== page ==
The majority of tissue related diseases are known to alter tissue structure. During the last 10 years, increasing efforts have been put into the development of new techniques that could provide in vivo information on tissue morphology. Optical coherence tomography (OCT) is known to provide structural information in situ. However, there is also a strong demand to evaluate the mechanical properties of biological tissues in vivo. To address this need, we combined microindentation with non-invasive OCT imaging to determine spatiotemporal distributions of mechanical properties of in vivo and formaldehyde fixed chicken embryos. The use of OCT allows us to quantify changes in tissue morphology and to localize indentation at specific regions. To measure viscoelastic properties of living tissue, indentation tests are simultaneously performed on in vivo HH8-HH12 chicken embryos using a cantilever based force transducer. After performing live tissue indentation, we probed the properties of formaldehyde fixed embryo. The same general contrasts of elasticity between different histological regions were found, but the average value was found to be higher for the fixed sample. Furthermore, with this technique it is possible to follow the remodeling of tissue elastic properties during embryonic development, measure viscoelastic properties of living tissue, and investigate correlations between local mechanical properties during cell migration and differentiation. This method is applicable to a wide variety of biological samples and can provide new insight to better understand the link between the mechanical response of tissue and its biological structure, and to compare diseased tissues with healthy one.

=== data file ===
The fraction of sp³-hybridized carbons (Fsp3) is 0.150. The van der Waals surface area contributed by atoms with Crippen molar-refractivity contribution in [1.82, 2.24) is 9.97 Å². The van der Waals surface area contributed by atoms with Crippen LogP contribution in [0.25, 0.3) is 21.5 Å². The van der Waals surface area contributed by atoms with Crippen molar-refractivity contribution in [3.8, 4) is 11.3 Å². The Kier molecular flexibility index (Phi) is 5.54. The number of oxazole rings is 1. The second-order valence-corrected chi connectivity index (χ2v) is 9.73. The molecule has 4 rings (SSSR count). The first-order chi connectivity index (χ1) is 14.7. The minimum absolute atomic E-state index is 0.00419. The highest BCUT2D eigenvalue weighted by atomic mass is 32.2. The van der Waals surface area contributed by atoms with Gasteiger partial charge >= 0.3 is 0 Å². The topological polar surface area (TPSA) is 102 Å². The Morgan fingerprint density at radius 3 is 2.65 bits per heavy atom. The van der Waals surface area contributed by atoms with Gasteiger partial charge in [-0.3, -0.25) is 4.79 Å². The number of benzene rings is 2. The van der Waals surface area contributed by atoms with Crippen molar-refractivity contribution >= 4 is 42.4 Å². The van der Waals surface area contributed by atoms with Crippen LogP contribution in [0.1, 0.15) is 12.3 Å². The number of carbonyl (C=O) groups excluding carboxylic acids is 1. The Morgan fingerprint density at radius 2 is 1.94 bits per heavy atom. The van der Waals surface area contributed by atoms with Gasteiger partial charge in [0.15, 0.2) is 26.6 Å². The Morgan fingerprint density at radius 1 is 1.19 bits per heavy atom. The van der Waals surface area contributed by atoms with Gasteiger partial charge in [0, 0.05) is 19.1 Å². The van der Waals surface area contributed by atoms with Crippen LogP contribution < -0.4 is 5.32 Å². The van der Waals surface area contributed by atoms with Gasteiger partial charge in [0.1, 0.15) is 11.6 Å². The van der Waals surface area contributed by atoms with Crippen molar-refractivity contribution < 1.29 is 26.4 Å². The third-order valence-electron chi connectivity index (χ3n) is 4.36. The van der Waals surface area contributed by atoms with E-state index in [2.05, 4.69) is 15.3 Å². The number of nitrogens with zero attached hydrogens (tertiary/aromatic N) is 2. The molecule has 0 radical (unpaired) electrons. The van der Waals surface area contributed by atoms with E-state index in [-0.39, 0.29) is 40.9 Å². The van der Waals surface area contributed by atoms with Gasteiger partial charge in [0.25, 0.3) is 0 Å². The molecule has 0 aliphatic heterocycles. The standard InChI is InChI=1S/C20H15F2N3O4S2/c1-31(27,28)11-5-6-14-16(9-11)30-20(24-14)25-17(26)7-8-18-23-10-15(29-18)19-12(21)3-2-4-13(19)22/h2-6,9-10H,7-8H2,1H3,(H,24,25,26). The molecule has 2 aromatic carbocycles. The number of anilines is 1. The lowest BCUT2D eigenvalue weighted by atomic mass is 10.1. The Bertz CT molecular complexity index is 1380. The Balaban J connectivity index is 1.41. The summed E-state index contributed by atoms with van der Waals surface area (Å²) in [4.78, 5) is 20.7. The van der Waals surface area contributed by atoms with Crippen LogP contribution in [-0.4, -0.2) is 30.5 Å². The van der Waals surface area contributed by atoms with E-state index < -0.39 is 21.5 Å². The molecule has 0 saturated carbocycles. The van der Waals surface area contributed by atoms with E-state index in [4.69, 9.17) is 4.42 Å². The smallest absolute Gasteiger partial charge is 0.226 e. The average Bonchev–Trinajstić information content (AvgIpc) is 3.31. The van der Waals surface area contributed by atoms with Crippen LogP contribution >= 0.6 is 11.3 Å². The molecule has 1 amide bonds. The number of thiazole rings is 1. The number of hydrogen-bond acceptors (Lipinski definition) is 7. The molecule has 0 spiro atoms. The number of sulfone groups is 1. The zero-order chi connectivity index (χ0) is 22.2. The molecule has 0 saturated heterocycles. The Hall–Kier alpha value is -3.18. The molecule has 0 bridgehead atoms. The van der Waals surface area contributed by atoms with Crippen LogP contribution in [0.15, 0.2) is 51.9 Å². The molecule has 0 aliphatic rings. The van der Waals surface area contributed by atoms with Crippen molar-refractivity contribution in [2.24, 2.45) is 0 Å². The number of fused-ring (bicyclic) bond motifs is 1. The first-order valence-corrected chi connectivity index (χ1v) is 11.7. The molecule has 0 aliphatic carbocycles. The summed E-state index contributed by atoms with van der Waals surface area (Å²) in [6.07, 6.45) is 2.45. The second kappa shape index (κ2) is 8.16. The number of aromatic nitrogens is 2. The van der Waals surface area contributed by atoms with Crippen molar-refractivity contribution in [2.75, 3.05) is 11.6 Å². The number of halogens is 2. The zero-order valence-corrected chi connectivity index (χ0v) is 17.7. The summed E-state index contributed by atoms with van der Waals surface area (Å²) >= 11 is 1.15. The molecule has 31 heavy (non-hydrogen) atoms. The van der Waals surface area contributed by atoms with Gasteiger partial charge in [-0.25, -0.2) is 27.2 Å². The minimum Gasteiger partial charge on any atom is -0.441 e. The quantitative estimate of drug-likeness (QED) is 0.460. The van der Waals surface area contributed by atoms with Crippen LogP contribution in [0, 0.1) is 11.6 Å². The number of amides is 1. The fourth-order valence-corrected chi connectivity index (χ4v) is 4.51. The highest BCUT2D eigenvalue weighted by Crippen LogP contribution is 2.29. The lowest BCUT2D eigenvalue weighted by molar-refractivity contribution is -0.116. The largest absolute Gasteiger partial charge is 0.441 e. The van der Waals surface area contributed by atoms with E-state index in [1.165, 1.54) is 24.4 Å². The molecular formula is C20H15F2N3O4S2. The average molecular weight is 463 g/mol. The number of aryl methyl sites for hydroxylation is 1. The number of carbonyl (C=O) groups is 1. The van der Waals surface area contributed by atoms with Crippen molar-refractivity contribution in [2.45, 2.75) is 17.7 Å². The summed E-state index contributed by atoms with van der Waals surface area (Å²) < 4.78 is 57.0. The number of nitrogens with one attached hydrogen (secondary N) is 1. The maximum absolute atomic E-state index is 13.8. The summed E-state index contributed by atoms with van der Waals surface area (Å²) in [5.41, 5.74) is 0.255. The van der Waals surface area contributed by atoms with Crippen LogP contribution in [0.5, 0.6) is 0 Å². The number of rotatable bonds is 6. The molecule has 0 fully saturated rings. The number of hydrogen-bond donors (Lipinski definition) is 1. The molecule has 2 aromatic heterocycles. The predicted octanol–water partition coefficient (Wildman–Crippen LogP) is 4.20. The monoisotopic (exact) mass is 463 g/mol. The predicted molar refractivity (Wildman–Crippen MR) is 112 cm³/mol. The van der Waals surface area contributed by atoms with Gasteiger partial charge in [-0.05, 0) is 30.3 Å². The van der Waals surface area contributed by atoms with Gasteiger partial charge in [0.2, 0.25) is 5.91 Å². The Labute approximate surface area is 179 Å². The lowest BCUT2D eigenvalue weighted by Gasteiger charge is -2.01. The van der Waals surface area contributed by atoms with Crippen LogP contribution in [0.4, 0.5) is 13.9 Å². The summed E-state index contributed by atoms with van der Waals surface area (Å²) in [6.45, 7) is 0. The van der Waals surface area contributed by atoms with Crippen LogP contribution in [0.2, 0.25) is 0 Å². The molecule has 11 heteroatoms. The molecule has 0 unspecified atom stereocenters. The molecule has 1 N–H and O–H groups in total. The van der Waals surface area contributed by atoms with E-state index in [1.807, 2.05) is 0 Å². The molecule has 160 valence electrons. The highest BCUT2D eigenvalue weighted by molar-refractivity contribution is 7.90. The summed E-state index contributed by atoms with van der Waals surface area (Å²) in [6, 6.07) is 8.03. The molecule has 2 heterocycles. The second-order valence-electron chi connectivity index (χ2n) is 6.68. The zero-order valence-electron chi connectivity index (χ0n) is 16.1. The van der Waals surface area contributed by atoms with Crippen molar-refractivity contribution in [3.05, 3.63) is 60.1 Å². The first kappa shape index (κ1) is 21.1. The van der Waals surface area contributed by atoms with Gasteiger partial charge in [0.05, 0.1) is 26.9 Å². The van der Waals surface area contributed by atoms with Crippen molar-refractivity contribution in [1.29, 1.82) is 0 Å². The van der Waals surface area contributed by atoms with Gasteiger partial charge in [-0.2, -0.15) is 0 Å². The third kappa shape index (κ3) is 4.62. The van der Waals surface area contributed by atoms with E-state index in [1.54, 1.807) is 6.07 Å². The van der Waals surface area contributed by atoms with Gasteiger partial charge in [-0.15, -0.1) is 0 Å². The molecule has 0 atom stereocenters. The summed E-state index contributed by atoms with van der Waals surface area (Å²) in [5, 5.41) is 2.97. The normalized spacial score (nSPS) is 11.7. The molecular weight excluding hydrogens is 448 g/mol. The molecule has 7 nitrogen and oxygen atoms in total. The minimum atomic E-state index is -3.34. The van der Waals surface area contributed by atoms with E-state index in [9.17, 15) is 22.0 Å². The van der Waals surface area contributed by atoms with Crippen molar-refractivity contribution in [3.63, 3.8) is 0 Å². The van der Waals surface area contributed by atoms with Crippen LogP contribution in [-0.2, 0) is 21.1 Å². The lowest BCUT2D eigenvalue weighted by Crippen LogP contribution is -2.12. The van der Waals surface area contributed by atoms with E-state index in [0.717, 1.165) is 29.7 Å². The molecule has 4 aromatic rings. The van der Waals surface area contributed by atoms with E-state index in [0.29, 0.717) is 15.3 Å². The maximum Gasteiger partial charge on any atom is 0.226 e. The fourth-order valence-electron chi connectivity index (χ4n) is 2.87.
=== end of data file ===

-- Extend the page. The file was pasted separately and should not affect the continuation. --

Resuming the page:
There is a significant interest in characterizing mechanical properties of the brain tissue due to the role of mechanics in neurodevelopment and neurological disorders. Previous Scanning Force Microscopy studies have reported that brain tissue has highly heterogeneous mechanical properties. Yet, it is not known how the structural components of the brain such as neurons, glial cells, their axons and dendrites, and extracellular matrix contribute to these stiffness variations. To investigate the structure-stiffness relation in brain tissue and thus solve this issue, we have employed dynamic indentation-controlled mapping with a spatial resolution of ~50 µm to measure viscoelastic properties of hippocampus and cortex on isolated horizontal mouse brain sections. Nonlinear-viscoelastic nature of the brain tissue was observed by oscillatory ramp testing, where stiffness increased linearly with the strain (strain < 10 %); frequency sweeps revealed frequency-stiffening (1-10 Hz) with the phase delay in the range of 15-30˚. Viscoelasticity maps showed that regions with distinct mechanical properties correspond to morphological layers with the mean storage modulus varying from 779±77 Pa for granular layer to 3260±74 Pa for stratum lacunosum-moleculare (mean ± SE). Density of the nuclei was estimated for the measured regions and was found to negatively correlate with the stiffness, except for alveus, mostly composed of axonal fibers, being significantly softer than all other high-stiffness low-cell-density regions. Taken together, our study shows that our novel indentation method is able to map mechanical differences of the brain at the cellular level, leading to a better understanding of the relation between tissue composition and stiffness.